Excuse me while I go hurl. Ever since I was a kid I have really hated this aspect of LDS culture, the ineradicable gullibility of far too many Mormons. I can't help but attribute it to the relentless "believe and obey and don't question" mantra that seems all too common throughout the church. Finally, today I found some relief. Not complete, but it's a start.

If any of you share my dismay at this aspect of Mormon life and need some catharsis, click here.

25 July 2009

A Wedding Done Right

I've been to a lot of LDS temple weddings but never one as joyous as this. Mormons have no idea know how to combine sacred with celebration (just ask Gladys Knight!). Someday, God willing, all of us will be able to walk down that aisle if we want to, and with this same effusive joy. Meantime, I dare you to watch this and not smile or feel your heart get warmer.

24 July 2009

I Need Your Help Everybody!

All right folks, I need your input here.

I invite everyone who's so inclined to post comments and tell me in succinct form every objection to homosexuality you have ever heard. Perspective and backstory don't matter. Whether the objection comes from an LDS view, a more general Christian view, a non-religious view, whatever. Bullet point brevity is preferable but if some elaboration is needed for clarity's sake, please feel free. No need for long lists, either. Post one or two objections you've heard, but read existing comments before you post, and save yourself the work if someone's already posted what you thought of.

Yes, there is a reason for this. But you'll just have to be patient before I tip my hand. Gay Mormon guys are good at that, though, right? Thanks everyone.

21 July 2009

Boies will be Boies, And Very Good, Too

Today's WSJ carried an op-ed piece by prominent attorney David Boies (pronounced "boys", that's right! How cool is that.). If you don't recognize that name, he argued for Mr. Gore before the US Supreme Court in Bush v. Gore a few years back. No slouch lawyer, he.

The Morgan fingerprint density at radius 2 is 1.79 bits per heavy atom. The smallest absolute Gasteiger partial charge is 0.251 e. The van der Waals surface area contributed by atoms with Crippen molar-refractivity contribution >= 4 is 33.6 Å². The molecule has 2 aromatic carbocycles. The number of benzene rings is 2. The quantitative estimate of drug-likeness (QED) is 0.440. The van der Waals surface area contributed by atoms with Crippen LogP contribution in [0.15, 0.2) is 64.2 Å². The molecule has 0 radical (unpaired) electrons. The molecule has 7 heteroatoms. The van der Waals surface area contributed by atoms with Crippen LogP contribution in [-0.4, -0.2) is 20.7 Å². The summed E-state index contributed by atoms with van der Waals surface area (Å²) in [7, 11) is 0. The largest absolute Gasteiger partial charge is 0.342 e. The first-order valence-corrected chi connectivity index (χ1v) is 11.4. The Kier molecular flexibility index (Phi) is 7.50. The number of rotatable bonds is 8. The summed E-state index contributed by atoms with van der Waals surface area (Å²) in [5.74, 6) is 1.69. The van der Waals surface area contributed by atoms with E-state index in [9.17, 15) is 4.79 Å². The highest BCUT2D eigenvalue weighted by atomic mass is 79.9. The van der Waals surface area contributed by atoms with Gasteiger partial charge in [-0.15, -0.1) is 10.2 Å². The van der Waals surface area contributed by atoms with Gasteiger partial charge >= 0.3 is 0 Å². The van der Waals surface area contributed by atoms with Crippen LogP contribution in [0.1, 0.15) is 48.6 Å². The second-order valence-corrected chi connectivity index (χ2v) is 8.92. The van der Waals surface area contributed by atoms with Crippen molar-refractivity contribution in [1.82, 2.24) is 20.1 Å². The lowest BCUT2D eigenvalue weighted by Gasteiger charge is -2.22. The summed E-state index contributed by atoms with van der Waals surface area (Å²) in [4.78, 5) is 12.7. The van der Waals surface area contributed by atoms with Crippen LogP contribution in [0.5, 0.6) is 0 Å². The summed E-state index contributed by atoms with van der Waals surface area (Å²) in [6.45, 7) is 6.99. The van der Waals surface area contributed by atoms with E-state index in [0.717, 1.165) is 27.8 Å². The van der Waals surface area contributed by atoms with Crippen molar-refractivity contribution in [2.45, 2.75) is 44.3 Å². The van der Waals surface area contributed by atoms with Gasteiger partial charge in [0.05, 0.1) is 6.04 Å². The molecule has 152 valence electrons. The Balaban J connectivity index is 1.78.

Mr. Boies has now joined forces with his opponent in Bush v. Gore, Republican super-lawyer Ted Olson, former Solicitor General of the United States, to try to overturn Prop 8 in the federal courts. In his article today, Mr. Boies said a number of things I thought were worth passing along to those of you who don't normally pick up the Journal (I've marked this up a bit to emphasize salient points):

"There is no legitimate state policy underlying Proposition 8. The occasional suggestion that marriages between people of different sexes may somehow be threatened by marriages of people of the same sex does not withstand discussion. It is difficult to the point of impossibility to envision two love-struck heterosexuals contemplating marriage to decide against it because gays and lesbians also have the right to marry; it is equally hard to envision a couple whose marriage is troubled basing the decision of whether to divorce on whether their gay neighbors are married or living in a domestic partnership. And even if depriving lesbians of the right to marry each other could force them into marrying someone they do not love but who happens to be of the opposite sex, it is impossible to see how that could be thought to be as likely to lead to a stable, loving relationship as a marriage to the person they do love.

Moreover, there is no longer any credible contention that depriving gays and lesbians of basic rights will cause them to change their sexual orientation. Even if there was, the attempt would be constitutionally defective. But, in fact, the sexual orientation of gays and lesbians is as much a God-given characteristic as the color of their skin or the sexual orientation of their straight brothers and sisters. It is also a condition that, like race, has historically been subject to abusive and often violent discrimination. It is precisely where a minority's basic human rights are abridged that our Constitution's promise of due process and equal protection is most vital.